A Reexamination of Firm Size, Book-to-Market and Earnings- Price in the Cross-Section of Expected Stock Returns
Posted: 8 Jan 1997
Date Written: Undated
This paper reexamines the explanatory power of beta, firm size, book-to-market equity, and earnings-price ratio to average stock returns with correcting two currently controversial biases: the selection bias in COMPUSTAT and the errors-in-variables (EIV) problem. The selection bias is corrected by collecting most of the missing book equity data on COMPUSTAT from Moody's Manuals, and the EIV bias is corrected by using the consistent maximum likelihood estimation of risk premia. After filling in the missing data with the recovered Moody's sample, I do not find any significantly different results for book-to-market equity from using the COMPUSTAT sample only. With correcting for the EIV bias, I find stronger support for the beta pricing theory than previous studies. Regardless of the presence of firm size, book-to-market equity, and earnings-price ratio, betas have economically and statistically significant explanatory power to average stock returns. In particular, firm size is weakly statistically significant using monthly returns, but is no longer significant using quarterly returns. Earnings-price ratio is also not significant. Book- to-market equity has significant explanatory power to average stock returns, even though the EIV bias is corrected. However, a substantial portion of this significance of book-to-market equity is due to the embedded firm size. After disentangling the separate effects of book- to-market and firm size, I find that the significance of book-to-market equity is drastically decreased.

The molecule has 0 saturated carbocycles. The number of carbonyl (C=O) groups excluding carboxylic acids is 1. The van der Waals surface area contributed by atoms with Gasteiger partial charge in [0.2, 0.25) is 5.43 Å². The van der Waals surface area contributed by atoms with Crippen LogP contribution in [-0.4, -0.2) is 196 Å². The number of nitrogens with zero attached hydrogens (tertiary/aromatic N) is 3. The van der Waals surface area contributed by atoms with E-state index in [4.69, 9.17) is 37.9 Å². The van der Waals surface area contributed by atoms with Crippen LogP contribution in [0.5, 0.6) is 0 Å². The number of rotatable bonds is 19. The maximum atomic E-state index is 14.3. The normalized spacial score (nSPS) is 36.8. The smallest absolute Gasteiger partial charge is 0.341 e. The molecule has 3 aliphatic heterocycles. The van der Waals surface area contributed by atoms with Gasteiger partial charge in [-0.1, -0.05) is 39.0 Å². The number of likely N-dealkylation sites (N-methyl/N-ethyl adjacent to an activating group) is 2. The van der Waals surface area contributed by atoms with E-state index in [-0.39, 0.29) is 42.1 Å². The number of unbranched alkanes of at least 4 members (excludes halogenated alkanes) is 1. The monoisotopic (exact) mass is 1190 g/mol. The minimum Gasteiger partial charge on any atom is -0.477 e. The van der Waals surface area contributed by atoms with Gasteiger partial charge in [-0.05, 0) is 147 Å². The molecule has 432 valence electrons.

JEL Classification: G12
Suggested Citation: Suggested Citation